Non-Toxic Cleaning Alternatives in your Home
Keeping our homes clean reduces exposure to germs, molds, mildew and of course dust. But some of the cleaning products available in stores can cause health problems and contaminate our water supply, which also affects fish and wildlife. When choosing cleaning products, it is important to consider both health and environmental hazards, because let’s face it, we all live downstream.
Unfortunately, it isn’t easy to identify which products contain these hazardous ingredients. While cleaners are the only household products regulated by the U.S. Consumer Product Safety Commission under the Federal Hazardous Substances Labeling Act, their sellers aren’t required to reveal these products’ ingredients. These ingredients are considered “trade secrets,” so government regulations are actually designed to protect this proprietary information, not to protect human health or the environment.
When it comes to cleaners, the consumer has little to go on beyond the warning labels that manufacturers are required to put on their products. The labels DANGER, WARNING, CAUTION and POISON give only a very general idea about the seriousness of the unknown substances a product contains. Consider avoiding products with these labels all-together.
There are reliable organizations that conduct research and publish information about chemicals in home cleaning supplies and the affects they have on our health and environment. One resource is the U.S. Department of Health and Human Services, www.householdproducts.nlm.nih.gov
The Environmental Working Group evaluated more than 2,000 cleaning products in its Guide to Healthy Cleaning database, based on ingredient information from company websites, labels, and published scientific studies: www.ewg.org/guides/cleaners. The breakdown asserts that DIY (do-it-yourself) cleaning products made from simple ingredients like white vinegar and baking soda are safest, but also offers less toxic alternatives when it comes to cleaners you’ll find in the store. Brands recommended for laundry detergent, dishwashing soap, and bathroom cleaners include Seventh Generation, Ecover, Mrs. Meyer’s, Planet, Zum Clean and others.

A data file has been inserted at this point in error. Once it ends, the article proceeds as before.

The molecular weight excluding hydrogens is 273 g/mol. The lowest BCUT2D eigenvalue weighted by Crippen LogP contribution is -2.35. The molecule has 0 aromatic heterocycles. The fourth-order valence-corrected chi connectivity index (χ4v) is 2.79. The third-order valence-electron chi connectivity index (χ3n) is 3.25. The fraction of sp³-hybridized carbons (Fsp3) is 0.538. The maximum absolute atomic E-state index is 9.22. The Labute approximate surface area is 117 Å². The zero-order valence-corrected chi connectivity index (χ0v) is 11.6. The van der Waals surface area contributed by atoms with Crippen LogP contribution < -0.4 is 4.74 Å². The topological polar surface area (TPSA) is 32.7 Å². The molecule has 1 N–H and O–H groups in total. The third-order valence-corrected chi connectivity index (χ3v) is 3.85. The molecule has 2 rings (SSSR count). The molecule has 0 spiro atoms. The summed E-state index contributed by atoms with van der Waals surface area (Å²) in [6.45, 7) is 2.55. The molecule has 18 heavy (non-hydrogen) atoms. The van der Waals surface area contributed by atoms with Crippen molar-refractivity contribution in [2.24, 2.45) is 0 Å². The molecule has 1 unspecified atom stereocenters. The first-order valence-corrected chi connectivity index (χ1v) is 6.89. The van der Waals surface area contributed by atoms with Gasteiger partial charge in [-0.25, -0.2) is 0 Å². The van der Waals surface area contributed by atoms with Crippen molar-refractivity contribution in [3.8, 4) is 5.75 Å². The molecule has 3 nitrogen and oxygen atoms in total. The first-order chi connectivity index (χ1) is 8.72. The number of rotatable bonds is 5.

It is important to properly dispose of any leftover toxic cleaning products after switching to nontoxic. Improper disposal, such as pouring them down the drain, on the ground outside, into storm sewers, or throwing them out in the trash can pollute the environment and pose a threat to human health. Many communities across the country offer options for safely disposing of toxic cleaning products, known also as “household hazardous waste.” Larimer County offers this FREE service at the landfill on Tuesday, Thursday, Friday and Saturday between 9am-4pm. For more information and specifics about what they accept visitwww.larimer.org/solidwaste/hazardous_waste.htm
As we continue to assume more responsibility for our personal health and wellbeing we must take the time to educate ourselves on alternative choices and practices that leave less of an impact. The City of Fort Collins’ Healthy Sustainable Homes department has compiled a tremendous list of resources to help you learn more about the risks associated with toxic chemicals in our homes and how to avoid them:www.fcgov.com/healthyhomes/resources.php
In the Fort Collins area, the Sustainable Living Association offers hands-on workshops designed to help you make your own non-toxic cleaning products, www.sustainablelivingassociation.org and similar classes are available in the Denver area through the Institute for Environmental Services, www.i4es.org/projects/cec-project/emerging-contaminants